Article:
USA: Season for Nonviolence begins 5th Season

EDUCATION FOR PEACE .

An article by John and Bev Titus in the Urban Citizen

The Alicia Titus Memorial Peace Fund is proud to announce the fifth annual Season for Nonviolence initiative. Joined by Urbana University, a branch campus of Franklin University, and the City of Urbana, the 140th International City of Peace, this year’s Season for Nonviolence is taking place Jan. 30-April 4. The 64-day national educational, media and grassroots campaign is dedicated to demonstrating that nonviolence is a powerful way to heal, transform and empower our lives and our communities.

The Season for Nonviolence was organized in 1997 to commemorate the 50th and 30th memorial anniversaries of Mahatma Gandhi and Dr. Martin Luther King Jr. With a growing foundation of support, the Season for Nonviolence has become an important educational and media opportunity to bring communities together, empowering them to envision and help create a nonviolent world, one heart and one program at a time.

This year’s Season for Nonviolence kicked off this week with the Great Kindness Challenge. The Challenge is a bullying prevention program for Pre-K through 12th-grade students that creates a culture of kindness.

Students are encouraged to perform as many acts of kindness as they can throughout the week. Last year, more than 4,500 students from the Urbana City schools, Graham Local, West Liberty Salem, and the Mechanicsburg School districts took part in this global event. Some schools chose to extend their week of kindness to one month, and many committed to practicing and promoting kindness throughout their entire school year. Our students joined with more than 10.5 million students in nearly 20,000 schools representing over 100 countries to carry out more than 500 million “Acts of Kindness” in just one week!

Everyone in our Urbana City of Peace community is invited to join in the challenge and support our youth in their efforts to be kind. A family-friendly version” of the “Great Kindness Challenge” was created and used by more than 1,600 community members last year to provide ideas for random acts of kindness that can be practiced at home, at work and throughout our extended community. Visit the “Kids for Peace” (Great Kindness Challenge) website to download the Family Edition checklist at https://thegreatkindnesschallenge.com/familychecklist/.

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Question for this article:

Can peace be guaranteed through nonviolent means?

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Cities of Peace exhibit at UU

The 2019 Season for Nonviolence will include the International Cities of Peace exhibit displayed at Urbana University’s Sara Landess Room, Feb. 11-May 6. The Cities of Peace exhibit opens Feb. 11 at 5 p.m. with a panel discussion. The panel members include Fred Arment, Executive Director of the International Cities of Peace; City of Urbana Mayor Bill Bean; Bev Titus, co-founder of the Alicia Titus Memorial Peace Fund; and students from Urbana and Champaign County schools, to discuss local efforts to create a culture of peace within our community and support “Cities of Peace” around the world.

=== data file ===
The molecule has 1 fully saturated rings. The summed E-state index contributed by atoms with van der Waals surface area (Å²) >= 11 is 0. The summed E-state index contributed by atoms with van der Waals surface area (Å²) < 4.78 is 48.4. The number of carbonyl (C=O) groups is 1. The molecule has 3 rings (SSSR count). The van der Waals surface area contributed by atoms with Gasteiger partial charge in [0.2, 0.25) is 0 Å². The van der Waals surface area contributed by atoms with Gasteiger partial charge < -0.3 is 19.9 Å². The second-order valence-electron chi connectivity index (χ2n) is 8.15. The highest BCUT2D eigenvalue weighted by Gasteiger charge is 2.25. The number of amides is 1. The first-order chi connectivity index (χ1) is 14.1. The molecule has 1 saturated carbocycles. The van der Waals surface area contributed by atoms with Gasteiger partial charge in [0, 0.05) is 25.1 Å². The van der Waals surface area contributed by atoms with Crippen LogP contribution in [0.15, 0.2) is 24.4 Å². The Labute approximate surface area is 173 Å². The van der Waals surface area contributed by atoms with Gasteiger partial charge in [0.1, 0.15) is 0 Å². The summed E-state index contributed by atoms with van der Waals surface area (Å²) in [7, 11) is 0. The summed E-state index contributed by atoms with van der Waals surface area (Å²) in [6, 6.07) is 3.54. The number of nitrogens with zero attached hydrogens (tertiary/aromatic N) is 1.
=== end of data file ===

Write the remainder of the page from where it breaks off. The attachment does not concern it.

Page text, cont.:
The International Cities of Peace exhibit consists of 12 panels that represent “Cities of Peace” around the world as well as the newly designed Urbana City of Peace panel. The “Cities of Peace” exhibit panels address the issues of: what are Cities of Peace, are Cities of Peace important, what is a culture of peace, fostering our peace economy, and “International Cities of Peace” locations. The Cities of Peace exhibit will open Feb. 11 at 5 p.m. with a panel discussion.

To conclude this year’s effort, the Alicia Titus Memorial Peace Fund will offer another free 6-week “Nonviolent Communication” workshop for community members, high school students and Urbana University students. Nonviolent Communication (NVC) is an approach to living that has roots in Gandhi’s teachings on nonviolence. The concept refers not only to physical violence, but also to any other way we “attack” others or ourselves, such as through judgment, criticism, and blaming.

Many of us long to hold others and ourselves with consideration and respect, but we sometimes find it hard to live these values in daily life. NVC gives us practical tools for embodying these values in any situation.

Diane Diller, an NVC trainer certified by the Global Center for Nonviolent Communication, will share how this practice helps us to communicate in a more loving and respectful way.

The community is invited to attend these workshops Mondays, March 18 through April 22, from 6:30–8:30 p.m. in the Moore Conference Room, located in the Urbana University Student Center.

To register for the Nonviolent Communication Workshop and find out more about the Cities of Peace Exhibit please call Stephani Islam at 937-772-9246. Space is limited and the class is free, so please RSVP.

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